As a New Yorker, I have heard tons of outcry over Mayor Michael Bloomberg’s controversial public-health policies during his tenure. First came the ban on smoking cigarettes in indoor places and NYC Parks (recently expanded to include e-cigs, as well), which was lauded almost universally, the exception being regular smokers. He also required restaurants and food vendors to post sanitary inspection grades in their windows and calorie counts on their menus. However, many people refer to Bloomberg as “that guy who tried to ban Big Gulps,” a reference to his ban on the sale of soft drink containers bigger than 32 ounces. Personally, I support all of Bloomberg’s food-health initiatives. I believe that the US government should emulate his prioritization of public health over the public’s choice to buy unhealthy foods, a principle that they currently do not act on.
The US is the second fattest country in the world, finishing only behind our neighbor to the south, Mexico. Organic food chains have flourished in the past decade, but are only available to the US demographic that can afford to care about the food they purchase and consume. Whole Foods is the perfect example of a company whose products are healthy and delicious, but are certainly on the pricey end of the spectrum. This can be directly attributed to the US government’s interest in favoring industrial food production above organically grown food. Industrial animal farms, whose poor treatment of animals and damaging environmental practices are well documented, are currently receiving subsidies from the US government (incentivized animal feed prices, etc.) This practice is also carried out for “junk food” products, which are mostly comprised of soybeans and corn; direct subsidies, coupled with the ability to purchase “junk food” products with food stamps, lead to a booming market for unhealthy food.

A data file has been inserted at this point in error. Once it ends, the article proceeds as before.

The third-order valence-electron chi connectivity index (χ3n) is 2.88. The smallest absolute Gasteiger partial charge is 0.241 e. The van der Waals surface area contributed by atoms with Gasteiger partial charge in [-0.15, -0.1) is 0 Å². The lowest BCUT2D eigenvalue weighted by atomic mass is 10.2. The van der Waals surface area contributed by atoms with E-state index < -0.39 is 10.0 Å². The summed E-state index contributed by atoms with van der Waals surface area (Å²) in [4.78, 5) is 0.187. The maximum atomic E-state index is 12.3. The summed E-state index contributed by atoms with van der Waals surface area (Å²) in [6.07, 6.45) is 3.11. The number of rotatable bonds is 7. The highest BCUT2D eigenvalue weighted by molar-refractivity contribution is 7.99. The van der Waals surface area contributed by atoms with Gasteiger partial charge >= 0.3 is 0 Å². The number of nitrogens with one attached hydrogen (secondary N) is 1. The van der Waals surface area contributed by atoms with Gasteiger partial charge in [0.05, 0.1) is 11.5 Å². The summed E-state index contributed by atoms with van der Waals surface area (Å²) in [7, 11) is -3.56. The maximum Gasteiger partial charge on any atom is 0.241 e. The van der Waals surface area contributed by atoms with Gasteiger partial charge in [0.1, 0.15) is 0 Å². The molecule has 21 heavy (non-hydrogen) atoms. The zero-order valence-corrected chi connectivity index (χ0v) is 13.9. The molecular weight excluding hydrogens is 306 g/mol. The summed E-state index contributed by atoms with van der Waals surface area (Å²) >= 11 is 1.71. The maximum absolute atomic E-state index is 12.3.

Companies such as Whole Foods demand higher prices for their farm-grown food items due to the farmer’s steep cost to produce them. Farms dedicated to humane treatment of animals and safe food-growing practices (limited-zero pesticide use on crops) produce lesser amounts of product than their industrial counterparts. For this reason, the government actually disincentivizes farms geared towards producing healthier foods.
As it stands, the US government’s partiality towards industrial farms and mass producers of soybean, corn, and wheat is creating a system whereby healthy food products are set at higher prices, thus lowering their availability towards the US population. This dynamic is not conducive to a healthy society. The US government must start to view food less as a commodity and more as a means of creating a healthier population.